perhaps the most important creative decision you'll make
Late last year I was rummaging through old Sanguine Hum recordings, cataloging tracks for inclusion in the retrospective release 'What We Ask Is Where We Begin'. Many of the archive recordings, squirrelled away on DVDs and hard drives, were initially intended to be included in the original 'Songs for Days' master but for reasons known more intimately to our younger selves Matt and I had decided not to release them at that time.
Rewind even further to 2014 where the finishing touches were being added to 'Now We Have Light'. A relatively late alteration in the track 'Bubble Trouble' had been crafted by Matt to accommodate a brilliant vibes solo by vibraphonist Jim Heart. Then for some reason, Matt and I got a bee in our bonnets about strings. We were convinced that a string arrangement to accompany the new solo section was what the track needed to send the production stratospheric! So we drafted one string arrangement each and dropped the string parts into the mix to compare. Neither of the arrangements were sitting comfortably so we redrafted and tried again! This time we changed the sounds as well to see if that helped the strings sit more easily. The same nagging feeling that the part wasn't right was still looming so we redrafted and edited again! Eventually after all that work writing, redrafting and editing we came to the conclusion that what the track really needed was to be left alone!
Sometimes the most creatively astute decision to be made is to just leave it out!
This brings me back to my rummaging around to find tracks for 'What We Ask Is Where We Begin'. Inevitably the things we choose to leave out find their way into the world as part of another project and if indeed the part isn't right for the moment, then the idea should be tucked away in a quiet corner to wait its turn, when it might be just what you're looking for.
I recently listened back to my string arrangement for 'Bubble Trouble' and as a piece of writing I really enjoyed it. The score for the strings is below as is a midi mockup of the parts.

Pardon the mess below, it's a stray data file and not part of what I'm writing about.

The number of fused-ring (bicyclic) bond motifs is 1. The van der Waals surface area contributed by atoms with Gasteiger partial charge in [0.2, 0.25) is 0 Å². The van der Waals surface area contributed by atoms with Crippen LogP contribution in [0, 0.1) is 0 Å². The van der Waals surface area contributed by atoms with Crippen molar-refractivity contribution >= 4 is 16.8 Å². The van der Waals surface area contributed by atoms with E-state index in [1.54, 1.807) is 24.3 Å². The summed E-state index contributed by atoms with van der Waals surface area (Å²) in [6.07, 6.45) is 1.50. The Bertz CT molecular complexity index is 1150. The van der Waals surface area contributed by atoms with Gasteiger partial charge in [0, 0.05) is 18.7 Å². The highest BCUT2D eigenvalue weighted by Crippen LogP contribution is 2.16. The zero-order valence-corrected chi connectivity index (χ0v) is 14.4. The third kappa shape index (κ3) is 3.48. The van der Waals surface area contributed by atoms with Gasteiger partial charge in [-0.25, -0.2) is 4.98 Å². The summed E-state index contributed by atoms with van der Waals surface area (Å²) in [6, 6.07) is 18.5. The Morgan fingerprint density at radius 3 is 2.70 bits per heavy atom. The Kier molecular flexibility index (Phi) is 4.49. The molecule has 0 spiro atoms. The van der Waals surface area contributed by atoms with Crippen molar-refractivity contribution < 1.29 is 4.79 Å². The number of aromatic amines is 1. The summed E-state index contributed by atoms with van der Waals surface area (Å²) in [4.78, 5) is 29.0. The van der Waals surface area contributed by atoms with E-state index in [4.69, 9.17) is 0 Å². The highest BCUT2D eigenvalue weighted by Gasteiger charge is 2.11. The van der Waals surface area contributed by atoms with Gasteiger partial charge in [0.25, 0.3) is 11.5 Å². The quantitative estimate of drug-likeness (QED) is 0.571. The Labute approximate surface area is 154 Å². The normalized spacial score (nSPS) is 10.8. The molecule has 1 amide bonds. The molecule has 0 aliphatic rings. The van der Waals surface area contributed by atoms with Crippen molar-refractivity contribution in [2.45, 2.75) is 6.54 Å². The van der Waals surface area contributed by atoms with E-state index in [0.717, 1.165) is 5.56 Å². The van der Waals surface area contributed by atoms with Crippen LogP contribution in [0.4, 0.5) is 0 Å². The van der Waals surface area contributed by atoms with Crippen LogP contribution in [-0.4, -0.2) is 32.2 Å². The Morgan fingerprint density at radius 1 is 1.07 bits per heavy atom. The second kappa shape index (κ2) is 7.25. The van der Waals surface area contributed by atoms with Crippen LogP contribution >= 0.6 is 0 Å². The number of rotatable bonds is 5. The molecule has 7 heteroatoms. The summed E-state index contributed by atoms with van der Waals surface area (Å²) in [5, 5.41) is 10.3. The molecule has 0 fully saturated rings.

Here's some info on the samples I've used in this midi mockup:
CINESAMPLES CINESTRINGS CORE
vienna symphonic library orchestral strings 1 & 2
For this mockup I decided to use the Vienna Symphonic Library Orchestral Strings library in combination with Cinesamples' CineStrings Core. I've used both libraries to exploit their particular virtues; where the VSL Orchestral Strings are much more nimble with an extensive range of detailed articulations the Cinesamples CineStrings Core library just sounds more realistic, owing mostly to the multi mic position sampling methodology, the quality of the Sony Pictures scoring stage acoustics, an impeccable signal path and the skills of a brilliant engineer, Dennis Sands. The Vienna Symphonic Library samples by contrast are recorded at 'The Silent Stage', a purpose built facility constructed to record the instruments in a consistent, relatively dry environment using just one mic position. The idea here being that the performance environment can be added to the signal path at a later stage with the addition of a convolution reverb.
When using two different sample libraries together I find it useful to add additional reverb to the mix to help blend the different sound sources, effectively creating a shared space in which the instruments perform. For this mix I'm using Vienna Symphonic Library's Ensemble Pro mix host software, with the integrated MIR Pro convolution reverb engine and the Teldex studio impulses loaded from Roompack 2.
Both companies have lots more information available on their websites: